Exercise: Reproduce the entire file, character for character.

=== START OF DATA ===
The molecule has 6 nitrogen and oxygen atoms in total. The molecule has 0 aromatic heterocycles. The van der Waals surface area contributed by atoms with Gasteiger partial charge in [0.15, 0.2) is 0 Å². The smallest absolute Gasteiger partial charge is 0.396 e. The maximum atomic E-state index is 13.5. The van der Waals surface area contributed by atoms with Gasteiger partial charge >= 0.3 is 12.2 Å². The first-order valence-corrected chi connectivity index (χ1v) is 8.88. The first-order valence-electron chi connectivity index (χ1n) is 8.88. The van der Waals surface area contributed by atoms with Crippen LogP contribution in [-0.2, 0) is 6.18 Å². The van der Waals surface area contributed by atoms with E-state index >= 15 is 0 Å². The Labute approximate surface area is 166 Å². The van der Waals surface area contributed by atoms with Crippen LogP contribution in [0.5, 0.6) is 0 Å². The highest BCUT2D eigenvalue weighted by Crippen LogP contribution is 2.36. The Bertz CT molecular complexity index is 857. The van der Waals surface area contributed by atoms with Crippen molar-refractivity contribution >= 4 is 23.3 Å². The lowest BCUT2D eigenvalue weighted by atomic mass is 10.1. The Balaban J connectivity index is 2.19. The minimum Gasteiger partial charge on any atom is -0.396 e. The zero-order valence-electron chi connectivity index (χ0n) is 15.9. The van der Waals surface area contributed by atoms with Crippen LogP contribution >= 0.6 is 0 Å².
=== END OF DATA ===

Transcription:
The molecule has 6 nitrogen and oxygen atoms in total. The molecule has 0 aromatic heterocycles. The van der Waals surface area contributed by atoms with Gasteiger partial charge in [0.15, 0.2) is 0 Å². The smallest absolute Gasteiger partial charge is 0.396 e. The maximum atomic E-state index is 13.5. The van der Waals surface area contributed by atoms with Gasteiger partial charge >= 0.3 is 12.2 Å². The first-order valence-corrected chi connectivity index (χ1v) is 8.88. The first-order valence-electron chi connectivity index (χ1n) is 8.88. The van der Waals surface area contributed by atoms with Crippen LogP contribution in [-0.2, 0) is 6.18 Å². The van der Waals surface area contributed by atoms with E-state index >= 15 is 0 Å². The Labute approximate surface area is 166 Å². The van der Waals surface area contributed by atoms with Crippen LogP contribution in [0.5, 0.6) is 0 Å². The highest BCUT2D eigenvalue weighted by Crippen LogP contribution is 2.36. The Bertz CT molecular complexity index is 857. The van der Waals surface area contributed by atoms with Crippen molar-refractivity contribution >= 4 is 23.3 Å². The lowest BCUT2D eigenvalue weighted by atomic mass is 10.1. The Balaban J connectivity index is 2.19. The minimum Gasteiger partial charge on any atom is -0.396 e. The zero-order valence-electron chi connectivity index (χ0n) is 15.9. The van der Waals surface area contributed by atoms with Crippen LogP contribution >= 0.6 is 0 Å².